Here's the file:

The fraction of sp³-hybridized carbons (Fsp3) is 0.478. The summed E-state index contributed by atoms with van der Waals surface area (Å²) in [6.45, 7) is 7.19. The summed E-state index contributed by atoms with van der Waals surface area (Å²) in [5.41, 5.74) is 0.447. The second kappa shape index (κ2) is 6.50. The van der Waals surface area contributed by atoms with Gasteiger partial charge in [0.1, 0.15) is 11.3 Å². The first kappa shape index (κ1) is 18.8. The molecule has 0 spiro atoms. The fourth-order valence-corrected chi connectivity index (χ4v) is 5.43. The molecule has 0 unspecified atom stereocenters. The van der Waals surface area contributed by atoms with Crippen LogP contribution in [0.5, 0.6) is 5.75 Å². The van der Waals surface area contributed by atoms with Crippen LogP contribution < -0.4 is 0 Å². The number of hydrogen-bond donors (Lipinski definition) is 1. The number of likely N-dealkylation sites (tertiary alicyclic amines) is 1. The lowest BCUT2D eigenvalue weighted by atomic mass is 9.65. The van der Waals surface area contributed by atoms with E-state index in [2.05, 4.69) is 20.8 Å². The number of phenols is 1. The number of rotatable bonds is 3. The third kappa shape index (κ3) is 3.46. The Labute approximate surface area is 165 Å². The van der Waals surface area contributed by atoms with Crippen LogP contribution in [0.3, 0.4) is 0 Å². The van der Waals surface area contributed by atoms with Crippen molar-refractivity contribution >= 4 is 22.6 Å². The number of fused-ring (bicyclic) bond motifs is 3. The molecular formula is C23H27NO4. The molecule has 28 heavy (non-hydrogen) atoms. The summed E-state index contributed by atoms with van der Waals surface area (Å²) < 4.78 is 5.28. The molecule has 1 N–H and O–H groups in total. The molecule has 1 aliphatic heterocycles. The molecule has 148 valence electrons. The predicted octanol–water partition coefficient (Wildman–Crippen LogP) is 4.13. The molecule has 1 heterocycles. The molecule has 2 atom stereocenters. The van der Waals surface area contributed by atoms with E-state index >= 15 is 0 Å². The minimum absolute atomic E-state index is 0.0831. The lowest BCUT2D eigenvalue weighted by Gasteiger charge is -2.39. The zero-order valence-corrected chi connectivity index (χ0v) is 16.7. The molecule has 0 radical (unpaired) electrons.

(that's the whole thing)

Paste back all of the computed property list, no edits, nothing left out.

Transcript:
The fraction of sp³-hybridized carbons (Fsp3) is 0.478. The summed E-state index contributed by atoms with van der Waals surface area (Å²) in [6.45, 7) is 7.19. The summed E-state index contributed by atoms with van der Waals surface area (Å²) in [5.41, 5.74) is 0.447. The second kappa shape index (κ2) is 6.50. The van der Waals surface area contributed by atoms with Gasteiger partial charge in [0.1, 0.15) is 11.3 Å². The first kappa shape index (κ1) is 18.8. The molecule has 0 spiro atoms. The fourth-order valence-corrected chi connectivity index (χ4v) is 5.43. The molecule has 0 unspecified atom stereocenters. The van der Waals surface area contributed by atoms with Crippen LogP contribution in [0.5, 0.6) is 5.75 Å². The van der Waals surface area contributed by atoms with Crippen LogP contribution < -0.4 is 0 Å². The number of hydrogen-bond donors (Lipinski definition) is 1. The number of likely N-dealkylation sites (tertiary alicyclic amines) is 1. The lowest BCUT2D eigenvalue weighted by atomic mass is 9.65. The van der Waals surface area contributed by atoms with E-state index in [2.05, 4.69) is 20.8 Å². The number of phenols is 1. The number of rotatable bonds is 3. The third kappa shape index (κ3) is 3.46. The Labute approximate surface area is 165 Å². The van der Waals surface area contributed by atoms with Crippen LogP contribution in [0.3, 0.4) is 0 Å². The van der Waals surface area contributed by atoms with Crippen molar-refractivity contribution >= 4 is 22.6 Å². The number of fused-ring (bicyclic) bond motifs is 3. The molecular formula is C23H27NO4. The molecule has 28 heavy (non-hydrogen) atoms. The summed E-state index contributed by atoms with van der Waals surface area (Å²) < 4.78 is 5.28. The molecule has 1 N–H and O–H groups in total. The molecule has 1 aliphatic heterocycles. The molecule has 148 valence electrons. The predicted octanol–water partition coefficient (Wildman–Crippen LogP) is 4.13. The molecule has 1 heterocycles. The molecule has 2 atom stereocenters. The van der Waals surface area contributed by atoms with E-state index >= 15 is 0 Å². The minimum absolute atomic E-state index is 0.0831. The lowest BCUT2D eigenvalue weighted by Gasteiger charge is -2.39. The zero-order valence-corrected chi connectivity index (χ0v) is 16.7. The molecule has 0 radical (unpaired) electrons.